The President's visit to the United States had been disappointing to the friends of a League in that he had failed to rally to the support of the Covenant an overwhelming popular sentiment in its favor which the opposition in the Senate could not resist. The natural reaction was that the peoples of Europe and their statesmen lost a measure of their enthusiasm and faith in the project. Except in the case of a few idealists, there was a growing disposition to view it from the purely practical point of view and to speculate on its efficacy as an instrument to interpret and carry out the international will. Among the leaders of political thought in the principal Allied countries, the reports of the President's reception in the United States were sufficiently conflicting to arouse doubt as to whether the American people were actually behind him in his plan for a League, and this doubt was not diminished by his proposed changes in the Covenant, which indicated that he was not in full control of the situation at home.

Two weeks after the President had resumed his duties as a negotiator and had begun the work of revising the Covenant, I made a memorandum of my views as to the situation that then existed. The memorandum is as follows:

"March 25, 1919

"With the increasing military preparations and operations throughout Eastern Europe and the evident purpose of all these quarreling nations to ignore any idea of disarmament and to rely upon force to obtain and retain territory and rights, the League of Nations is being discussed with something like contempt by the cynical, hard-headed statesmen of those countries which are being put on a war-footing. They are cautious and courteous out of regard for the President. I doubt if the truth reaches him, but it comes to me from various sources.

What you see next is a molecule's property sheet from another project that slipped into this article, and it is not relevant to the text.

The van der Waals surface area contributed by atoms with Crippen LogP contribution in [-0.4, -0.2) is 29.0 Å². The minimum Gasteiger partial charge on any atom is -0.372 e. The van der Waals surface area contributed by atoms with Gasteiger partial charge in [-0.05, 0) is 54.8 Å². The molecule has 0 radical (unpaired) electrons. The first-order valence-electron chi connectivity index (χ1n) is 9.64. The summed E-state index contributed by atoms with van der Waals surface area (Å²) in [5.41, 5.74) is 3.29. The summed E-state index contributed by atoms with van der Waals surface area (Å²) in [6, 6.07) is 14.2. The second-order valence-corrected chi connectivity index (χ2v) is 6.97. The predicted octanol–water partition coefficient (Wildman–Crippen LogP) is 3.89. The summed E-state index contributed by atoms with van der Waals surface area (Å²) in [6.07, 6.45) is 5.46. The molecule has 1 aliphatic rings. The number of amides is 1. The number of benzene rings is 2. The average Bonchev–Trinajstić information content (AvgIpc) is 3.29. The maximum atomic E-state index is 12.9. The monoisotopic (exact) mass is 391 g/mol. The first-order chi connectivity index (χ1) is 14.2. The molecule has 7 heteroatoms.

"These men say that in theory the idea is all right and is an ideal to work toward, but that under present conditions it is not practical in preventing war. They ask, what nation is going to rely on the guaranty in the Covenant if a jealous or hostile neighbor maintains a large army. They want to know whether it would be wise or not to disarm under such conditions. Of course the answers are obvious. But, if the guaranty is not sufficient, or accepted as sufficient, protection, what becomes of the central purpose of the League and the chief reason for creating it?

"I believe that the President and Colonel House see this, though they do not admit it, and that to save the League from being cast into the discard they will attempt to make of it a sort of international agency to do certain things which would normally be done by independent international commissions. Such a course would save the League from being still-born and would so interweave it with the terms of peace that to eliminate it would be to open up some difficult questions.

"Of course the League of Nations as originally planned had one supreme object and that was to prevent future wars. That was substantially all that it purposed to do. Since then new functions have been gradually added until the chief argument for the League's existence has been almost lost to sight. The League has been made a convenient 'catch-all' for all sorts of international actions. At first this was undoubtedly done to give the League something to do, and now it is being done to save it from extinction or from being ignored.

"I am not denying that a common international agent may be a good thing. In fact the plan has decided merit. But the organization of the League does not seem to me suitable to perform efficiently and properly these new functions.

"However, giving this character to the League may save it from being merely an agreeable dream. As the repository of international controversies requiring long and careful consideration it may live and be useful.

"My impression is that the principal sponsors for the League are searching through the numerous disputes which are clogging the wheels of the Conference, seizing upon every one which can possibly be referred, and heaping them on the League of Nations to give it standing as a useful and necessary adjunct to the Treaty.

"At least that is an interesting view of what is taking place and opens a wide field for speculation as to the future of the League and the verdict which history will render as to its origin, its nature, and its real value."

I quote this memorandum because it gives my thoughts at the time concerning the process of weaving the League into the terms of peace as the President had threatened to do. I thought then that it had a double purpose, to give a practical reason for the existence of the League and to make certain the ratification of the Covenant by the Senate. No fact has since developed which has induced me to change my opinion.